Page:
Catalysed by their furious love of cinema, the film makes several references to classical and new wave films, most noticeably to Godard’s “Bande à Part”, since all three echo one of its scenes by trying to break the world record for running through the Louvre. Isabelle even says that her first words were lines out of Godard’s “À Bout de Soufflé”.

The characters constantly quiz each other about the movies, re-enact scenes like Isabelle imitating Garbo in “Queen Christina”, and get into futile, little arguments over topics like who is greater – Keaton or Chaplin? Like his “Last Tango in Paris,” transgressive sex in youth culture is at the heart of the film; with cinema, politics, riots and revolutions in the foreground.


2. Close-Up (1990)


Based on real events that occurred in Northern Tehran in the late 1980s, the pseudo-documentary follows Hossain Sabzian who impersonates the popular Iranian director Mohsen Makhmalbaf to an unassuming family under the guise of using their house for his next filming location, as well as using their sons as actors.

Soon, the father, Mr. Ahankhah, develops suspicions over the legitimacy of the so-called Makhmalbaf, especially after seeing the real Makhmalbaf in a magazine, who seems much younger than Sabzian. He invites a journalist (Hossain Farazmand), who confirms that Sabzian is an imposter, and writes an article about him.

After reading this article, filmmaker Abbas Kiarostami immediately began making a documentary on Sabzian. He was allowed to film Sabzian’s trial and also convinced the affected family, the journalist and Sabzian himself to re-enact critical scenes that serve to create a blended version of reality.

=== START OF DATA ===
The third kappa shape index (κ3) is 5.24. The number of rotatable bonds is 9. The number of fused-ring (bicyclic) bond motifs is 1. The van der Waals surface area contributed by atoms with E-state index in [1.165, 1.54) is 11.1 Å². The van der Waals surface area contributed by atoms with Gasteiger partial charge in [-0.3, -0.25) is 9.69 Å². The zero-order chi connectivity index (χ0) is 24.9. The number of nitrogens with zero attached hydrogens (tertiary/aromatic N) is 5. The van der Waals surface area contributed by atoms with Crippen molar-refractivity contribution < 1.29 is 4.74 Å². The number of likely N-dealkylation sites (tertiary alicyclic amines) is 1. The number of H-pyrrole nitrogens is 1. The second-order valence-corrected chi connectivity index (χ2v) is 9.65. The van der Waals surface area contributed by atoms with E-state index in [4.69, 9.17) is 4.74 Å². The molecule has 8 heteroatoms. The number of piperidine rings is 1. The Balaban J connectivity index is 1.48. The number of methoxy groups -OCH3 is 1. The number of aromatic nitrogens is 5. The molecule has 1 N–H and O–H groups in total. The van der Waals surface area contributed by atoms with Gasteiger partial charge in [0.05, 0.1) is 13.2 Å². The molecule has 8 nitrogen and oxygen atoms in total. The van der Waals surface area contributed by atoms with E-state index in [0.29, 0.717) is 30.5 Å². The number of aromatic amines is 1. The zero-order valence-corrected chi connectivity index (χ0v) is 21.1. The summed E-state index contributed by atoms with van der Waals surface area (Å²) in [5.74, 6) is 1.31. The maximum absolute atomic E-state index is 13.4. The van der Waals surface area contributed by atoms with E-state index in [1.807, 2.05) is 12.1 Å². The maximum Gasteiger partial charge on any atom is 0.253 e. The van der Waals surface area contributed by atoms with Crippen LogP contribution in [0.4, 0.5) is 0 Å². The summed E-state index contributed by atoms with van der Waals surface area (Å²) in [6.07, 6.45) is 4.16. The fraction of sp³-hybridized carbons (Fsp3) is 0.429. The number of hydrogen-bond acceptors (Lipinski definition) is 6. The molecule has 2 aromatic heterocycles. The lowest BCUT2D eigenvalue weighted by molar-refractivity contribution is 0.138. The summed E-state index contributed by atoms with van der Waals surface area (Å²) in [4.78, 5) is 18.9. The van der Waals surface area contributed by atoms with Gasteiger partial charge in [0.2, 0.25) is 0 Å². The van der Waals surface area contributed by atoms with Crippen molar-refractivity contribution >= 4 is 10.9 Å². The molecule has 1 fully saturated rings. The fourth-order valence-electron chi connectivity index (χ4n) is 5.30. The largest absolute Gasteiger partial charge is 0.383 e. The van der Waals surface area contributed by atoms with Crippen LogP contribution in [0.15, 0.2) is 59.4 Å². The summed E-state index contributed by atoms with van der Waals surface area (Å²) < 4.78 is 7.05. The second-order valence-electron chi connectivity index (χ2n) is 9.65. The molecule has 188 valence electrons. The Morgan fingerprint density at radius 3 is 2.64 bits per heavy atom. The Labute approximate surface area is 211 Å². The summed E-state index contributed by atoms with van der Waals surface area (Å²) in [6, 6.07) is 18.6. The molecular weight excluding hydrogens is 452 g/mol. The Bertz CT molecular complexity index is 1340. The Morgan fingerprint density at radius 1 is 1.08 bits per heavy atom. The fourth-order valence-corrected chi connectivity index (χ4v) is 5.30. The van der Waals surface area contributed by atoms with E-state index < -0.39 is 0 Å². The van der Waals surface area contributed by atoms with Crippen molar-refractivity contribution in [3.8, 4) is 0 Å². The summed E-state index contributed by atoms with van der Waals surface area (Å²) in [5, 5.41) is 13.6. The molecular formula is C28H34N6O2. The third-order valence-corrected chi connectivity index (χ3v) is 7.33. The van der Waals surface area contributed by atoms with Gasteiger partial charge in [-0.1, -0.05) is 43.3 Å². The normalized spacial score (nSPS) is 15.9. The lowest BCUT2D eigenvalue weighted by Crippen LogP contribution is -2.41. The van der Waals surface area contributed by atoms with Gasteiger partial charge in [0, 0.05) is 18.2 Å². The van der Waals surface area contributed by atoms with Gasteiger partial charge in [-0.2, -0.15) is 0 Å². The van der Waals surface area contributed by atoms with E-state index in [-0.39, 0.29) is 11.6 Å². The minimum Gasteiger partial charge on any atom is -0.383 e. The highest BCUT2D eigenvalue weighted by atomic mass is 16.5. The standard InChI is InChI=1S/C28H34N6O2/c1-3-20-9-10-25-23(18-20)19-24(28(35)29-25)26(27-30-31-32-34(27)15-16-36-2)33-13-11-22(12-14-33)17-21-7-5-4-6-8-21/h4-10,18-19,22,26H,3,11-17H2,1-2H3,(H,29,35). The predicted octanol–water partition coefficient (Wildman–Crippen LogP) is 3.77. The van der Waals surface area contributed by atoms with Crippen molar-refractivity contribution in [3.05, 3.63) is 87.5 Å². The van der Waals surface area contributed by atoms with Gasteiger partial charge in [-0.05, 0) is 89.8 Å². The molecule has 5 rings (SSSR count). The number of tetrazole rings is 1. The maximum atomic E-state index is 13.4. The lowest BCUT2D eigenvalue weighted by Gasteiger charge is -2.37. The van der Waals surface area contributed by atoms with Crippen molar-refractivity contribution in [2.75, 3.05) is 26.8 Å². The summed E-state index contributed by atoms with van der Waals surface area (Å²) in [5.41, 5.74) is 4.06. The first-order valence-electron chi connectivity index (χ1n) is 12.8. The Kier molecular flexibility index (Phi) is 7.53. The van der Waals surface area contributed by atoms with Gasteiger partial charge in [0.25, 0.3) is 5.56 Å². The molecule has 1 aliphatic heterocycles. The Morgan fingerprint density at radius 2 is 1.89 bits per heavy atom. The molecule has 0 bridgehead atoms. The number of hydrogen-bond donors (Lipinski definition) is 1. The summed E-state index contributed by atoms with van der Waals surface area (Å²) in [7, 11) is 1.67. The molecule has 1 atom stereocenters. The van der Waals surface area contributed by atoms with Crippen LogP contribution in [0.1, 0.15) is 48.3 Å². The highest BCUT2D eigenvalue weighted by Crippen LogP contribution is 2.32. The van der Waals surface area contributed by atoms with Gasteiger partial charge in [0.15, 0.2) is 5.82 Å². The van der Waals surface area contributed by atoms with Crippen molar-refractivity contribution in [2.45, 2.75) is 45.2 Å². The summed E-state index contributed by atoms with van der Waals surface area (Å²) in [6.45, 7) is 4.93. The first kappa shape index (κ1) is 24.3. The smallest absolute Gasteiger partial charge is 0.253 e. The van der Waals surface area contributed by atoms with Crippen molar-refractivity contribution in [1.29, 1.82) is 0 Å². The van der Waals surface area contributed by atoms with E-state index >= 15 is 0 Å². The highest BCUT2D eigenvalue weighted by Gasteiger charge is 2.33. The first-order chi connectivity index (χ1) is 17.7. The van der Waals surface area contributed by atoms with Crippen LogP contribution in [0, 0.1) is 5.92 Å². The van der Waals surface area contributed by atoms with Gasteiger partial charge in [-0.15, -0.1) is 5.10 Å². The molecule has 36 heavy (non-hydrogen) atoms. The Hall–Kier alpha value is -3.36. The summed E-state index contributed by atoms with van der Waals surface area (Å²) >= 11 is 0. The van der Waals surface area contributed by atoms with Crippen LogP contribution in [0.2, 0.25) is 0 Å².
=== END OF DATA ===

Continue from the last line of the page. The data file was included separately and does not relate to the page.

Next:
One of the major points that Klarostami focused on in his own line of questioning during the trial was the reason he pretended to be Makhmalbaf in the first place. Sabzian, a cinephile who greatly admired Makhmalbaf and his films’ perspective on the everyday man, did it not only for the respect and the money, but also to become closer to Makhmalbaf, and to the art of cinema itself.

Kiarostami’s subtle approach to overlapping narrative merges truth and falsehood, appearance and reality and documentary and fiction as he uncovers this elusive multi-layered investigation that deconstructs documentary norms by making Kiarostami part of the film as well.


1. Nuovo Cinema Paradiso (1988)

cinema paradiso

Set in the small village of Giancaldo, Sicily just a few years after World War II, the film follows the sweet, mischievous six-year-old Salvatore, nicknamed Toto (Salvatore Cascio). He spends all his time going to the movie house, Cinema Paradiso, despite his mother’s pleas to not waste her money on films.

He soon develops a friendship with the projectionist, Alfredo, (Philippe Noiret), who acts as a father substitute. He lets Toto watch movies from the projectionist booth, and teaches him how to operate the film projector.

The film follows Toto’s and Alfredo’s lives in the projectionist booth and the influence Cinema Paradiso has on all the locals who see it not only as a source of entertainment, but also as a place for meeting friends, chatter and smoking.

The film is largely told through flashbacks since it begins in Rome in the 1980s, where Toto has grown up to be a successful Italian film director and a bachelor (Jacques Perrin). It is immediately revealed that he has not seen his mother or returned to his home village in 30 years and that his old friend Alfredo, has died.

Giuseppe Tornatore’s Italian drama is a nostalgic evocation of his childhood days, with heart-warming, charming personalities who shout at the screen whenever the long-awaited kiss on screen is censored and cut out at the request of the local priest, and who all make Cinema Paradiso their second home. With a beautiful music score composed by the legendary Ennio Morricone along with his son, Andrea, the film won the Academy Award for Best Foreign Language Film.

Author Bio: Susannah Farrugia is an undergraduate Psychology student at the University Of Malta. Her life is measured in films and television shows. She enjoys drawing scenes and designing posters based on the films she has seen.